“I’m on an island in an archipelago in a province that’s only had a road to it for the last 15 years,” she says. Whenever Kimball needs groceries and other supplies, the only point of access to her is by boat.

Remote Canada

Though secluded in a different way, Canada too is home to some fairly remote areas.

“Ninety-five per cent of Canada’s land area is rural,” according to the Community Information Database of Canada. “Rural Canada is characterized by distance (like to markets and services), low population, and business density.”

Much of Canada’s population is located near the border where climates are generally warmer, leaving many areas of the country sparsely populated and easily qualifying as remote areas to live and work. Workers in mining and oil and gas companies in particular are often required to relocate to very secluded work sites.

Jessica Madill, director of human resources at JW Marriott The Rosseau Muskoka Resort and Spa, works in one of the more remote areas of Ontario.

The resort is located in Minett in the Township of Muskoka Lakes, which has a population of 6,400 year-round.

“We have a corner store in Minett, which is a variety store, and that’s it,” says Madill.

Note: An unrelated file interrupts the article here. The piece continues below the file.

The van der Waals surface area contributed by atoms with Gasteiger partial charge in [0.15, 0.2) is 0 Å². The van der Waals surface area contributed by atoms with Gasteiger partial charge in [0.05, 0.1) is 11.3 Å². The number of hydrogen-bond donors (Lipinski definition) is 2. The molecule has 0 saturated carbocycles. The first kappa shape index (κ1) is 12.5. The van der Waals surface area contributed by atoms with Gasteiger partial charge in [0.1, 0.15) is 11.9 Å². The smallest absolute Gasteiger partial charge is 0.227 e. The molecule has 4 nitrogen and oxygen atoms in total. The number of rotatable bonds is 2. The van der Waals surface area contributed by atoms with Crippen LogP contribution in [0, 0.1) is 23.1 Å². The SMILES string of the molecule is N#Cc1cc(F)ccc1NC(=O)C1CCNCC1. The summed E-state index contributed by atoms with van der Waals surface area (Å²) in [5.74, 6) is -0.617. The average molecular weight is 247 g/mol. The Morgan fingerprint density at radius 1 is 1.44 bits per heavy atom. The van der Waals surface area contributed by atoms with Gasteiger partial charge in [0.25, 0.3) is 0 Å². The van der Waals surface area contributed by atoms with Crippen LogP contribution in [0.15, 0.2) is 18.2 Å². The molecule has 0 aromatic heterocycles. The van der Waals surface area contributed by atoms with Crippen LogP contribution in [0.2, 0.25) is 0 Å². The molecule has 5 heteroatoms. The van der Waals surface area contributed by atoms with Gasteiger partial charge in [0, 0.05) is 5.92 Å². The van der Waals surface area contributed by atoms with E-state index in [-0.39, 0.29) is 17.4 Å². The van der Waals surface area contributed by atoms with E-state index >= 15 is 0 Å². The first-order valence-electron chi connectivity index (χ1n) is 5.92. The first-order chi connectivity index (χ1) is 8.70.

Muskoka is home to a few major towns but mostly “encompasses more than 2,000 sparkling lakes.” Madill says that one of the benefits of being surrounded by so much nature is that “there are tons of outdoor activities to keep you busy and lots to explore.”

One of the difficulties that comes with conducting business in Muskoka is finding enough housing and, in particular, affordable housing for employees, says Madill. In 2012, the average cost of a single family home that isn’t on the water was $250,000, while the cost of a cottage in the area was closer to $700,000.

Access to public transportation and city amenities like stores and gas stations are also more difficult to come by in Muskoka.

Working in remote areas, no matter the country, can be a challenge.

“Prepare as best you can, but be ready for it to be different than you thought it would be,” says Brown. That said, these jobs offer unique opportunities you can’t get anywhere else, so if you’re a risktaking nomad, it might be time to leave the city for something new and remote.

“Just because you’re born in a given place does not always mean that it will feel like home,” he adds. “Keep looking until you find your home; when you do, no matter where it may be, you will feel better.”

Photo: ConstantinosZ/THINKSTOCK